Introduction to Family-Based Immigration
Posted on February 06, 2007 by Warren Wen | Category: Immigration
The United States was born from the dream that people are created equally and that they are endowed by their Creator with certain unalienable rights of freedom, equality and the right to pursue happiness. In pursuing this dream, 102 pilgrims stepped into the Mayflower and arrived in the United States of America in 1620. This was the beginning of U.S. immigration. Hundreds years later, the United States became the strongest and most developed country in the whole world. Its citizens enjoy unprecedented freedom and liberty. Every year, millions of aliens swarm into the United States to pursue their American dreams.
Generally speaking, there are two primary categories in the U.S. immigration selection system: one is employment-based immigration, and the other is family-based immigration. Compared to the employment-based immigration, family-based immigration is easier to qualify for, and the application process is much simpler. Hence, a great number of aliens immigrate to the United States under the family-based category each year.
Under U.S. immigration laws, there are two basic categories under family- based immigration: Immediate Relatives and Preference Relatives. Immediate relatives of U.S. citizens can get green cards without worrying about numerical limits or waiting periods, but preference relatives are subject to yearly numerical limits and waiting periods between 1 and 23 years.
There is no limit on the number of visas which may be issued to immediate relatives of U.S. citizens, which include the following:
1. Spouses of U.S. citizens;
2. Minor unmarried children (under 21) of U.S. citizens;
3. Parents of U.S. citizens, provided that the citizen petitioner is as least 21 years of age.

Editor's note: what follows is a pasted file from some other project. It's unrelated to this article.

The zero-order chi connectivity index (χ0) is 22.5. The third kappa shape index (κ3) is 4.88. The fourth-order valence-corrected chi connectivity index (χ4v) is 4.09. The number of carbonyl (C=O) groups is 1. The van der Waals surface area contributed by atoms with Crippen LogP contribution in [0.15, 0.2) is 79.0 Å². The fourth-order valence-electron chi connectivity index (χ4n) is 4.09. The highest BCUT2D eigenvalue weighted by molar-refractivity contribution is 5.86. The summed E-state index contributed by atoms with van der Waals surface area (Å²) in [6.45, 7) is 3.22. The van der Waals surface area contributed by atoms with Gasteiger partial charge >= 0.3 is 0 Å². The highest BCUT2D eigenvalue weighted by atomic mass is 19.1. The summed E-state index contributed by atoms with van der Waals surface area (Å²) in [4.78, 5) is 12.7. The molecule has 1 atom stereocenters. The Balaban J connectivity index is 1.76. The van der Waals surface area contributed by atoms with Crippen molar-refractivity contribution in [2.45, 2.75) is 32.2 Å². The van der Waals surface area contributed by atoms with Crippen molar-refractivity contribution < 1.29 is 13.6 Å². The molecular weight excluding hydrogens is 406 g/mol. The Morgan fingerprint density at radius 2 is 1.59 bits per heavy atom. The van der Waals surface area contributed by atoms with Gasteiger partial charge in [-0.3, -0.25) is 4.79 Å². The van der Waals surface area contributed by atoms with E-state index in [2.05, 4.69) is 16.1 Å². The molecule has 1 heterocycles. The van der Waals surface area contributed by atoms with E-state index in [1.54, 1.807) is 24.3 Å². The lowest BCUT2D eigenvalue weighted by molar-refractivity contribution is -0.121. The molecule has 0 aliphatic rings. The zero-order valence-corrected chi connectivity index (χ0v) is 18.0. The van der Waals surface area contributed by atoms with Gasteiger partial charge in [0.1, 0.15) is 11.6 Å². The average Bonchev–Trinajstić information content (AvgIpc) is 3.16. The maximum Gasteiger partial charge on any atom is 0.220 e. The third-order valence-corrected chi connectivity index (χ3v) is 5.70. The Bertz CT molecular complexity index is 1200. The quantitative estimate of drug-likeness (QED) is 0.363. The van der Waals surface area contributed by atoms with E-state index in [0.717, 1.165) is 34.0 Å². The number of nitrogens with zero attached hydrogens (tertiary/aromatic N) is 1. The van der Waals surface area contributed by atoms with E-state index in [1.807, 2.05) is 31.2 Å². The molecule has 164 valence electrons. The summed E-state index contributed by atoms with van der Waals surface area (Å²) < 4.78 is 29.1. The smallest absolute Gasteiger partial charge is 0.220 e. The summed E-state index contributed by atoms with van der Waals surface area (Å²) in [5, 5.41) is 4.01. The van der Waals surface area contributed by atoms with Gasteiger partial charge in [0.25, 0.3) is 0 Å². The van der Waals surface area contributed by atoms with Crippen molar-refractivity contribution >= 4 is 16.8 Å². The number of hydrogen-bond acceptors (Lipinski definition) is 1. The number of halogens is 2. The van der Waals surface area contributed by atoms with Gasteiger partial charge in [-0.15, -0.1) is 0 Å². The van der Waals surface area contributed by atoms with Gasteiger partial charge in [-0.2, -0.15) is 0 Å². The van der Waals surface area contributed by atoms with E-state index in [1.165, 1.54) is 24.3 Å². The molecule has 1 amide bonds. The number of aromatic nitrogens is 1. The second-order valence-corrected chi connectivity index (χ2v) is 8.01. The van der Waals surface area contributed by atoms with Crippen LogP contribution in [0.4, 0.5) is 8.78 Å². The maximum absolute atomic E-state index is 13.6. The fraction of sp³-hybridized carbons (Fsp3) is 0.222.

All the preference relatives are subject to numerical limits and waiting periods, which are divided into four preference categories. The quotas and waiting periods are different for each category.
1. First preference – Unmarried sons or daughters of U.S. citizens;
2. Second Preference – Spouses, children, and unmarried sons and daughters of lawful permanent resident aliens:
2A. Spouses and Children;
2B. Unmarried Sons and Daughters (21 years of age or older);
3. Third Preference – Married sons and daughters of U.S. citizens;
4. Fourth preference – Brothers and sisters of U.S. citizens, their spouses and children, if such citizens are at least 21 years of age.
The overall cap for family-sponsored immigrants shows some mobility each year, and the quotas are allocated differently depending on which countries and regions the aliens come from. If anyone wants to apply for Lawful Permanent Resident status based on family relationship, it is recommended that he or she seek legal advice and service from professionals.
This article is only for your reference. Please do not apply mechanically to any exact cases. You are welcome to consult our attorneys at Liu & Associates, P.C. For contact information, please click here.